Overwrite the default port and host with:

    debugger --host= --port=9000

    You can preload heap snapshots for inspection with a comma-separated list:

    debugger --snapshots=snapshot1.json,snapshot2.json


    Binding functions like getSnapshot() which take a variable index or id causing a segmentation fault when called with an invalid reference.

    This module is early alpha. Many of the documented interfaces aren't even implemented yet as this is developed with principle of RDD.



    To build the node addon and install dependencies run:



    Tests are written with Vows and are limited to the node code. CI is covered by travis-ci and the current status is visible here.

    To run all tests:

    make test


    This repository is organized and maintained with the help of gitflow. Developers are encouraged to use it when working with this repository.

    We use the following naming convention for branches:

    • develop (during development)
    • master (will be or has been released)
    • feature/<name> (feature branches)
    • (empty version prefix)

    During development, you should work in feature branches instead of committing to master directly. Tell gitflow that you want to start working on a feature and it will do the work for you (like creating a branch prefixed with feature/):

    git flow feature start <FEATURE_NAME>

    The work in a feature branch should be kept close to the original problem. Tell gitflow that a feature is finished and it will merge it into master and push it to the upstream repository:

    git flow feature finish <FEATURE_NAME>

    Even before a feature is finished, you might want to make your branch available to other developers. You can do that by publishing it, which will push it to the upstream repository:

    git flow feature publish <FEATURE_NAME>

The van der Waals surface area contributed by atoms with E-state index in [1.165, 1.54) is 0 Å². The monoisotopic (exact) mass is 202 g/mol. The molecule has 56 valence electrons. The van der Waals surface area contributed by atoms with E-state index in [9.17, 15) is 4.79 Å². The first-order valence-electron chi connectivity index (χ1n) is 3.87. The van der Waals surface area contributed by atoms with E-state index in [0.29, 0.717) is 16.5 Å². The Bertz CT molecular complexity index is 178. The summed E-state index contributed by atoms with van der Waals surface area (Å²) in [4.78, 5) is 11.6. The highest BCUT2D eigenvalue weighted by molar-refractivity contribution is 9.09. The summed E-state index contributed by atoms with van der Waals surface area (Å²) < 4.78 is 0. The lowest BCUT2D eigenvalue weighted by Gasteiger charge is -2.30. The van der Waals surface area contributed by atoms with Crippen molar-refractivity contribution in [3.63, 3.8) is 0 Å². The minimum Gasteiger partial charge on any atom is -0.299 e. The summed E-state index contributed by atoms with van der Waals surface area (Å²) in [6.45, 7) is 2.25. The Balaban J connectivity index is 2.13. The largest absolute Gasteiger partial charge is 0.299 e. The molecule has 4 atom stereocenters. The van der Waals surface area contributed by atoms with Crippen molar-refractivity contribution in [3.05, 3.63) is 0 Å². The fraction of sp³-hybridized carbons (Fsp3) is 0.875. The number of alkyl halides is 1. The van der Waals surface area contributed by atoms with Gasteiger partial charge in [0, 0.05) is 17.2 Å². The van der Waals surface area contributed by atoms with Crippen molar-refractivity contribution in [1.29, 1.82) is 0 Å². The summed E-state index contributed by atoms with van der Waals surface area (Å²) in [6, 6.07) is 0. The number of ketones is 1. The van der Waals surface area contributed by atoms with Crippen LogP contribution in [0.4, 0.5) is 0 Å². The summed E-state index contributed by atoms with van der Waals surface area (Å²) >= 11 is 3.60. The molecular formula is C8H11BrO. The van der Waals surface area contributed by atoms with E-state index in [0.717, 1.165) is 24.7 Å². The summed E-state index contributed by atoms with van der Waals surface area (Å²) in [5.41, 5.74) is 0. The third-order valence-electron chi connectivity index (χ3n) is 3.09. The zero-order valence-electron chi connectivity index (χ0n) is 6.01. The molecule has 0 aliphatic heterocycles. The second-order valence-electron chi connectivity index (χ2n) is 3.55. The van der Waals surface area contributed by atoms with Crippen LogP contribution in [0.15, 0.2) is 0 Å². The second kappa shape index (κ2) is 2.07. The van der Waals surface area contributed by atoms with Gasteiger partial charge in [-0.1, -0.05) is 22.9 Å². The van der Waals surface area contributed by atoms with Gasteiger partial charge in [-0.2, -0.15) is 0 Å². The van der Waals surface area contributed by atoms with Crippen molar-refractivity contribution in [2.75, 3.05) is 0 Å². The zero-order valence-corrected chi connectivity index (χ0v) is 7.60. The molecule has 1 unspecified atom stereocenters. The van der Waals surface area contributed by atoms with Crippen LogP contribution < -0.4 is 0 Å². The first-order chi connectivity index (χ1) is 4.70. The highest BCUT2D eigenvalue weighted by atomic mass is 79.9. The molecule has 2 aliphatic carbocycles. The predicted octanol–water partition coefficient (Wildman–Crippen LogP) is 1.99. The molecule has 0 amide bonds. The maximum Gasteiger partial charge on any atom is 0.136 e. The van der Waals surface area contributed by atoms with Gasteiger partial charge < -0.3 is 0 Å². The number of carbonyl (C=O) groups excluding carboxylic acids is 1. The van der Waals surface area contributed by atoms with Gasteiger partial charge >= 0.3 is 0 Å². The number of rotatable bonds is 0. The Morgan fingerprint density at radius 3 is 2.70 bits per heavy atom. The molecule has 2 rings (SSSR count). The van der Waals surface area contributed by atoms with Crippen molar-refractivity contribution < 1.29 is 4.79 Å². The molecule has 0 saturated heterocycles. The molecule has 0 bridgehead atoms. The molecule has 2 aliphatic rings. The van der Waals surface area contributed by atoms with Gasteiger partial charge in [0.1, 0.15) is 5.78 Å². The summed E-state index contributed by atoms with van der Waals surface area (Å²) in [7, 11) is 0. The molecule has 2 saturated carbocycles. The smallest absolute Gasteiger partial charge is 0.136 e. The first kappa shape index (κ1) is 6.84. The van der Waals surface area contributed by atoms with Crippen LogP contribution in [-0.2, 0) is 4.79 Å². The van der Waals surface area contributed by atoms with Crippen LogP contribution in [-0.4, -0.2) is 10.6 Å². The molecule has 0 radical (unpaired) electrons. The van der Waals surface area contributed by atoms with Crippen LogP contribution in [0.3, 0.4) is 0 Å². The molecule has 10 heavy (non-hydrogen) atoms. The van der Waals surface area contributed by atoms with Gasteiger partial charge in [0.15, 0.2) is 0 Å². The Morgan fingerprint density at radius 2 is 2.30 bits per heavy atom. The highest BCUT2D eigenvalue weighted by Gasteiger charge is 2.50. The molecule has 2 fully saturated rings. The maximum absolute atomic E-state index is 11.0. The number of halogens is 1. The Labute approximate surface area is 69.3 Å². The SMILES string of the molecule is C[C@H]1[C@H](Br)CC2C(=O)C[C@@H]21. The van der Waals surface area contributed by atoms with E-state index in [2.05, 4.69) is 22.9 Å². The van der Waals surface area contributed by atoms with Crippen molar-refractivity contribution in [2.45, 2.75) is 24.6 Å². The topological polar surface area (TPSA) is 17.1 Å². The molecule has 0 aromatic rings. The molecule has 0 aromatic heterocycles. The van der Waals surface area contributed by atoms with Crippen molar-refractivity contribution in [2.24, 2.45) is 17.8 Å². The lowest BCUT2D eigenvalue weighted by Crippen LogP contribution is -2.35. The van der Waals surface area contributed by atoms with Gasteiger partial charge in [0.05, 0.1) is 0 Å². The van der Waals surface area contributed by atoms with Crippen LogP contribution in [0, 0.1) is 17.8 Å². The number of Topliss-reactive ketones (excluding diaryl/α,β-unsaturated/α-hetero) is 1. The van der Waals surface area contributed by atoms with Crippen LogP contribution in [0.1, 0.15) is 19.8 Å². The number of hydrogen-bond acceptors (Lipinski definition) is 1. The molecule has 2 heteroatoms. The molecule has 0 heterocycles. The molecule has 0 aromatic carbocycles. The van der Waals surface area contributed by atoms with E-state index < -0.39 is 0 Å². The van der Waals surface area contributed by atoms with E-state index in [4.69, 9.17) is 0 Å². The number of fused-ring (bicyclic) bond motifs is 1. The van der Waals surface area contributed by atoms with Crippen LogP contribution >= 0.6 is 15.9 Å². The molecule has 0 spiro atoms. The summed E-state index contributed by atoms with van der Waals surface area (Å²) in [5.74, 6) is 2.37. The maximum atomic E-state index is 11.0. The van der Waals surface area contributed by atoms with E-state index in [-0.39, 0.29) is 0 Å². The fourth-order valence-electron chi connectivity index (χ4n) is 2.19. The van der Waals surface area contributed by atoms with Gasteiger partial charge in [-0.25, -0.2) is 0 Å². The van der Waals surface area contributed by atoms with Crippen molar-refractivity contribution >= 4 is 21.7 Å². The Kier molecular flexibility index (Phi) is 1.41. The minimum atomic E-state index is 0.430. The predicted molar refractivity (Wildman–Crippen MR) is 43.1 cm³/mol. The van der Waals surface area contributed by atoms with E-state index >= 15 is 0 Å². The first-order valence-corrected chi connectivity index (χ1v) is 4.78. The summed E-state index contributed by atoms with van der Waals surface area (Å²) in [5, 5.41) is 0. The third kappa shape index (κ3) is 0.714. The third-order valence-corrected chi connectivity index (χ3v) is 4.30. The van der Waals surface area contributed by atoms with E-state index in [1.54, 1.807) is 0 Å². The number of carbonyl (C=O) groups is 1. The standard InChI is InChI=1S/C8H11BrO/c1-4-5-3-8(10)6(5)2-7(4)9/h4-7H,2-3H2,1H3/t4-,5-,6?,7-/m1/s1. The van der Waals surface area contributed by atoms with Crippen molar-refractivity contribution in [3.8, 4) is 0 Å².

To track a feature that is located in the upstream repository and not yet present locally, invoke the following command:

    git flow feature track <FEATURE_NAME>

    Changes that should go into production should come from the up-to-date master branch. Enter the "release to production" phase by running:

    git flow release start <VERSION_NUMBER>

    In this phase, only meta information should be touched, like bumping the version and update the history. Finish the release phase with:

    git flow release finish <VERSION_NUMBER>


    This project is versioned with the help of the Semantic Versioning Specification using 0.0.0 as the initial version. Please make sure you have read the guidelines before increasing a version number either for a release or a hotfix.



    1. Fork Prof
    2. Create a topic branch git checkout -b my_branch
    3. Push to your branch git push origin my_branch
    4. Create a Pull Request from your branch


    1. Fork Prof
    2. Create a feature git flow feature start my-feature
    3. Publish your featue git flow feature publish my-feature
    4. Create a Pull Request from your branch


    This project uses Semantic Versioning & git flow with the help of git-flow


    • implement snapshot header handling
    • implement remote connection to node process in debug mode
    • implement cpu profiling
    • implement interactive console
    • implement breakpoints
    • generate docs (man?)
    • generate site




    npm i prof